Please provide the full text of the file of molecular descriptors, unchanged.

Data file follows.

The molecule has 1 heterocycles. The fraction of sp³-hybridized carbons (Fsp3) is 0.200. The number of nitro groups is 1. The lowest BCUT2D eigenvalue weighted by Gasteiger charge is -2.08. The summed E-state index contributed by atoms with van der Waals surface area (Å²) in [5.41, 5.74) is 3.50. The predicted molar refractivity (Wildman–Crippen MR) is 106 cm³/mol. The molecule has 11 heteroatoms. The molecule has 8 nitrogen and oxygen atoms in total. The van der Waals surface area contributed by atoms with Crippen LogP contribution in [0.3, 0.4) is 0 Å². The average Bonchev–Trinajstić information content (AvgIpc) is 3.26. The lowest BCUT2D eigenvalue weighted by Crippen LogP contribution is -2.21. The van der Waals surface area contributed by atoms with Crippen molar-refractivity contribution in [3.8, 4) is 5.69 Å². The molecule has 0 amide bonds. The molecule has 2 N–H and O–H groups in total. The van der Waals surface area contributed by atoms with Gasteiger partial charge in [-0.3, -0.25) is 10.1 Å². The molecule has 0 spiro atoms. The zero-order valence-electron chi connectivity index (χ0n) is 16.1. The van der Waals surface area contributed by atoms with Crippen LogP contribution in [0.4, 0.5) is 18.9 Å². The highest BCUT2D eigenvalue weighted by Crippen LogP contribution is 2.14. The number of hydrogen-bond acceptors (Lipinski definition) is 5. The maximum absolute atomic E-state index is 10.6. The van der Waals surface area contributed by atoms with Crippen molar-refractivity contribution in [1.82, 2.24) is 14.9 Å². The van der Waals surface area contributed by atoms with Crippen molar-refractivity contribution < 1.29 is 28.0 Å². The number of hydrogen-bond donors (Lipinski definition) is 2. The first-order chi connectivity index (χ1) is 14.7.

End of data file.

The molecule has 1 heterocycles. The fraction of sp³-hybridized carbons (Fsp3) is 0.200. The number of nitro groups is 1. The lowest BCUT2D eigenvalue weighted by Gasteiger charge is -2.08. The summed E-state index contributed by atoms with van der Waals surface area (Å²) in [5.41, 5.74) is 3.50. The predicted molar refractivity (Wildman–Crippen MR) is 106 cm³/mol. The molecule has 11 heteroatoms. The molecule has 8 nitrogen and oxygen atoms in total. The van der Waals surface area contributed by atoms with Crippen LogP contribution in [0.3, 0.4) is 0 Å². The average Bonchev–Trinajstić information content (AvgIpc) is 3.26. The lowest BCUT2D eigenvalue weighted by Crippen LogP contribution is -2.21. The van der Waals surface area contributed by atoms with Crippen molar-refractivity contribution in [3.8, 4) is 5.69 Å². The molecule has 0 amide bonds. The molecule has 2 N–H and O–H groups in total. The van der Waals surface area contributed by atoms with Gasteiger partial charge in [-0.3, -0.25) is 10.1 Å². The molecule has 0 spiro atoms. The zero-order valence-electron chi connectivity index (χ0n) is 16.1. The van der Waals surface area contributed by atoms with Crippen LogP contribution in [0.4, 0.5) is 18.9 Å². The highest BCUT2D eigenvalue weighted by Crippen LogP contribution is 2.14. The number of hydrogen-bond acceptors (Lipinski definition) is 5. The maximum absolute atomic E-state index is 10.6. The van der Waals surface area contributed by atoms with Crippen molar-refractivity contribution in [1.82, 2.24) is 14.9 Å². The van der Waals surface area contributed by atoms with Crippen molar-refractivity contribution < 1.29 is 28.0 Å². The number of hydrogen-bond donors (Lipinski definition) is 2. The first-order chi connectivity index (χ1) is 14.7.